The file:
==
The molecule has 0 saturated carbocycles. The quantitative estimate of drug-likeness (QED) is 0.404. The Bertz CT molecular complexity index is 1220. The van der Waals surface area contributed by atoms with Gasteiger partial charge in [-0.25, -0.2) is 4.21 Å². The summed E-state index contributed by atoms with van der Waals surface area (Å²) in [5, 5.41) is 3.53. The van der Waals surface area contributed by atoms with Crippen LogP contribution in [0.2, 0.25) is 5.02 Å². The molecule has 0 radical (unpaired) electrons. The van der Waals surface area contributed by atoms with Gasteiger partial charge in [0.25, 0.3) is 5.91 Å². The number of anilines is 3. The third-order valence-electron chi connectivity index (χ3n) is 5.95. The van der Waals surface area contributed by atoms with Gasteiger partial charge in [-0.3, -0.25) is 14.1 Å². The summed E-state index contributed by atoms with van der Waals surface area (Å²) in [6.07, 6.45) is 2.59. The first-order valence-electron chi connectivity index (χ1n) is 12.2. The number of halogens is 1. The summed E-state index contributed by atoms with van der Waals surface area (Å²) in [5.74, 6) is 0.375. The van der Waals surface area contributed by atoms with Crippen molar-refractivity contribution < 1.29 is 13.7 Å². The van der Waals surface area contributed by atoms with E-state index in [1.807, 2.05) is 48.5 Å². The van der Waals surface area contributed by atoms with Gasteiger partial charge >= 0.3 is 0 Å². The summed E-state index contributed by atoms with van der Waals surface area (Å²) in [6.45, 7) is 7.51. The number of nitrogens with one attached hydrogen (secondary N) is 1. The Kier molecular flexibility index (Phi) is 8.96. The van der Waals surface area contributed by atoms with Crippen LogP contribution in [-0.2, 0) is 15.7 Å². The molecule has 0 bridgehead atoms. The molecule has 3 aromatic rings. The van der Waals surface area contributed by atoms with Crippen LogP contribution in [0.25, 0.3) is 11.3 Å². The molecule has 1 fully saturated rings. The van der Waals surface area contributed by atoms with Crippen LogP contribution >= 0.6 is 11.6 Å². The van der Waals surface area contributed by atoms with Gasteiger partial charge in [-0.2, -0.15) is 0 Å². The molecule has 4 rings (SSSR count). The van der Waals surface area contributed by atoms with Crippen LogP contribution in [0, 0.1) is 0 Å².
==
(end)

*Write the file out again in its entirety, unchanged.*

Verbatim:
The molecule has 0 saturated carbocycles. The quantitative estimate of drug-likeness (QED) is 0.404. The Bertz CT molecular complexity index is 1220. The van der Waals surface area contributed by atoms with Gasteiger partial charge in [-0.25, -0.2) is 4.21 Å². The summed E-state index contributed by atoms with van der Waals surface area (Å²) in [5, 5.41) is 3.53. The van der Waals surface area contributed by atoms with Crippen LogP contribution in [0.2, 0.25) is 5.02 Å². The molecule has 0 radical (unpaired) electrons. The van der Waals surface area contributed by atoms with Gasteiger partial charge in [0.25, 0.3) is 5.91 Å². The number of anilines is 3. The third-order valence-electron chi connectivity index (χ3n) is 5.95. The van der Waals surface area contributed by atoms with Gasteiger partial charge in [-0.3, -0.25) is 14.1 Å². The summed E-state index contributed by atoms with van der Waals surface area (Å²) in [6.07, 6.45) is 2.59. The first-order valence-electron chi connectivity index (χ1n) is 12.2. The number of halogens is 1. The summed E-state index contributed by atoms with van der Waals surface area (Å²) in [5.74, 6) is 0.375. The van der Waals surface area contributed by atoms with Crippen molar-refractivity contribution < 1.29 is 13.7 Å². The van der Waals surface area contributed by atoms with E-state index in [1.807, 2.05) is 48.5 Å². The van der Waals surface area contributed by atoms with Gasteiger partial charge >= 0.3 is 0 Å². The summed E-state index contributed by atoms with van der Waals surface area (Å²) in [6.45, 7) is 7.51. The number of nitrogens with one attached hydrogen (secondary N) is 1. The Kier molecular flexibility index (Phi) is 8.96. The van der Waals surface area contributed by atoms with Crippen LogP contribution in [-0.2, 0) is 15.7 Å². The molecule has 0 bridgehead atoms. The molecule has 3 aromatic rings. The van der Waals surface area contributed by atoms with Crippen LogP contribution in [0.25, 0.3) is 11.3 Å². The molecule has 1 fully saturated rings. The van der Waals surface area contributed by atoms with Crippen LogP contribution >= 0.6 is 11.6 Å². The van der Waals surface area contributed by atoms with Gasteiger partial charge in [-0.2, -0.15) is 0 Å². The molecule has 4 rings (SSSR count). The van der Waals surface area contributed by atoms with Crippen LogP contribution in [0, 0.1) is 0 Å².